Fears aside, abductions decreasing
Amy Vandegrift knows the drill: If a stranger rides up in a car beckoning to her outside her suburban Philadelphia home, she's to make a beeline in the opposite direction. "You scream and get your friends to call 911,'' says the 11-year-old.
Amy has been drilled in the lessons of a postmodern childhood, where kids are taught that smiling strangers should be considered cunning and dangerous.
A spate of kidnappings the most recent an abduction and slaying of a 6-year-old St. Louis girl last Thursday has made it an unsettling summer for parents across the nation.
But despite the vivid evidence, kidnapping is not on the rise. Indeed, emphasize law enforcement authorities, such violent cases are decreasing and remarkably rare, in part because children like Amy are more street-smart than ever.
For the past 20 years, kids have been coached at home, at school, and through national safety programs to ward off threats.
The FBI estimates that of the 3,000 to 5,000 abductions each year by "nonfamily members,'' only 200 to 300 cases are considered the most serious, involving murder or ransom. FBI statistics show by comparison, that 150,000 attempted abductions fail each year.
"Are kids better prepared, more aware, and more alert today than they've ever been? The answer is yes," says Ernie Allen, president of the non-profit National Center for Missing and Exploited Children in Alexandria, Va. "But it is unfortunate that some kids are and some aren't."
Two recent cases show how far the nation has come in educating children about how to ward off danger, but also are reminders of the challenges that remain.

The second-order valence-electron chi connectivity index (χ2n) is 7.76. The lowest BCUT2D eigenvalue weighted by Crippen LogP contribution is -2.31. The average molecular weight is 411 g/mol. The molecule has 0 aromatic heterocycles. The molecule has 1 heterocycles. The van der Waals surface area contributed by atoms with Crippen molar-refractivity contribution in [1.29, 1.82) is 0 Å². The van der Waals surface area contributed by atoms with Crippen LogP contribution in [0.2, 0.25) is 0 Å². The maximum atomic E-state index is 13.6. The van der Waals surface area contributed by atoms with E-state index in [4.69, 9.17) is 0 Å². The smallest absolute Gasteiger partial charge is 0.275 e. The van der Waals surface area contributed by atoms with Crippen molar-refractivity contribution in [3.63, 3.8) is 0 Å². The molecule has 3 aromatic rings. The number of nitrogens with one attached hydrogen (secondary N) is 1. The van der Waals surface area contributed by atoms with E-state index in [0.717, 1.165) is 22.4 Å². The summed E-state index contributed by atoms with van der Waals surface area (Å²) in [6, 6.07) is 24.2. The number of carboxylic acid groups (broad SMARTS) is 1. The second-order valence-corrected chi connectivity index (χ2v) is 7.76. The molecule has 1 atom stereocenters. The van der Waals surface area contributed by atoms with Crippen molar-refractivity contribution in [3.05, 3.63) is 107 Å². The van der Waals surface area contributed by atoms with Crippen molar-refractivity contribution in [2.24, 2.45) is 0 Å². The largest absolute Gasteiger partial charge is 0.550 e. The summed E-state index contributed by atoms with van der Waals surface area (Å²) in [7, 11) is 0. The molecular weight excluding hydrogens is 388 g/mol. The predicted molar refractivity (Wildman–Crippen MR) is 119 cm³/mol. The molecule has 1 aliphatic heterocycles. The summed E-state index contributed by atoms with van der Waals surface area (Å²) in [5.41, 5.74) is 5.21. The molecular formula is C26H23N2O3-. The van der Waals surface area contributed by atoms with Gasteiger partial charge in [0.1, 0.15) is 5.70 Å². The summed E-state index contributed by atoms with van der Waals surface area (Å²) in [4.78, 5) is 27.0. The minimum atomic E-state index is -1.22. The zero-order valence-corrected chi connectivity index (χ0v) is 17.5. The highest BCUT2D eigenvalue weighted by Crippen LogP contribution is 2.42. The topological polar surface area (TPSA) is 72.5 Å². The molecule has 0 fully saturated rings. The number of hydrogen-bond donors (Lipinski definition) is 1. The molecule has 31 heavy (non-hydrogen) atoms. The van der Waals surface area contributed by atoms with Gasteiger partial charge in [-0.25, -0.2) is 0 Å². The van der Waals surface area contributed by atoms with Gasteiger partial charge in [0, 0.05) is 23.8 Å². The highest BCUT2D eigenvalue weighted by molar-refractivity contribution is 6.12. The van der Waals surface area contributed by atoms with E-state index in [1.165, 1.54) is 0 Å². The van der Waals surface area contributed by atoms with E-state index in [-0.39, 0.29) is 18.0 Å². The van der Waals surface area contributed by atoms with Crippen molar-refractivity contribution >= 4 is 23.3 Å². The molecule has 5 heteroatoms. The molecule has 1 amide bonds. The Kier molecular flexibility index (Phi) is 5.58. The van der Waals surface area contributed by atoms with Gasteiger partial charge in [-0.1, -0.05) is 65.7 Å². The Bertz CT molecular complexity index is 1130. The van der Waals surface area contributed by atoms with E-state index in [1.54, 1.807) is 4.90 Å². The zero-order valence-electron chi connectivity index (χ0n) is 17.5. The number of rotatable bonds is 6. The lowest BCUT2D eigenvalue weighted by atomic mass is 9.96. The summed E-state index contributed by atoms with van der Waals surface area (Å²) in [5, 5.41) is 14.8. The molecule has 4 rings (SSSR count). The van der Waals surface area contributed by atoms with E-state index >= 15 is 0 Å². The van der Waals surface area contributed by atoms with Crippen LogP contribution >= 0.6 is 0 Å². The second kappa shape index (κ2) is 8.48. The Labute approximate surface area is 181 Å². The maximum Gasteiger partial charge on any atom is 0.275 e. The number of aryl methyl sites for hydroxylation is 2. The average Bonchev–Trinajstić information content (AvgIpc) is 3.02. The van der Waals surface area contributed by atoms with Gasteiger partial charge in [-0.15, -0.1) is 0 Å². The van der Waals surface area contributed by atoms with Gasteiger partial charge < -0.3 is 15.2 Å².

Samantha Runnion, 5, was playing with a friend outside her home in Stanton, Calif., earlier this month, when a man stopped his car in front of her house to ask about a lost Chihuahua. She sensed something was wrong and hesitated. When he grabbed for her, she did what children are trained to do: She made a scene, screaming, kicking, and yelling to her friend to get help. That 5-year-old friend gave police a clear description of the man and his car, leading to the arrest of a suspect.
Erica Pratt, 7, also resisted and screamed for help when two men drove up to her Philadelphia rowhouse last Monday and dragged her into a car. She was subsequently bound with duct tape and left alone in a basement, where she managed to escape by gnawing through the tape and calling to some children who pulled her from a window.
These girls' responses were "remarkable," particularly for their ages, says Mr. Allen. But these incidents also point to how vulnerable children still are.
Despite Samantha's resistance, she still responded to the lure. She stopped to ask about the puppy's size, giving the abductor the opportunity he sought to grab her. She was sexually molested and murdered.
"We can't negate the struggle she put up, but that little girl's life is gone," says Ken Wooden, of Child Lures, a Vermont organization that teaches kids the tools abductors use to ensnare them. "It's time to stop fooling around with all kinds of gimmicks, just look your kid in the eye and say, 'There's no lost puppy. Get away from the person or the car immediately.' " Mr. Wooden's rule of thumb for kids is: Take three giant steps backward and run as fast as you can in the opposite direction, and then immediately tell a parent or trusted adult what happened.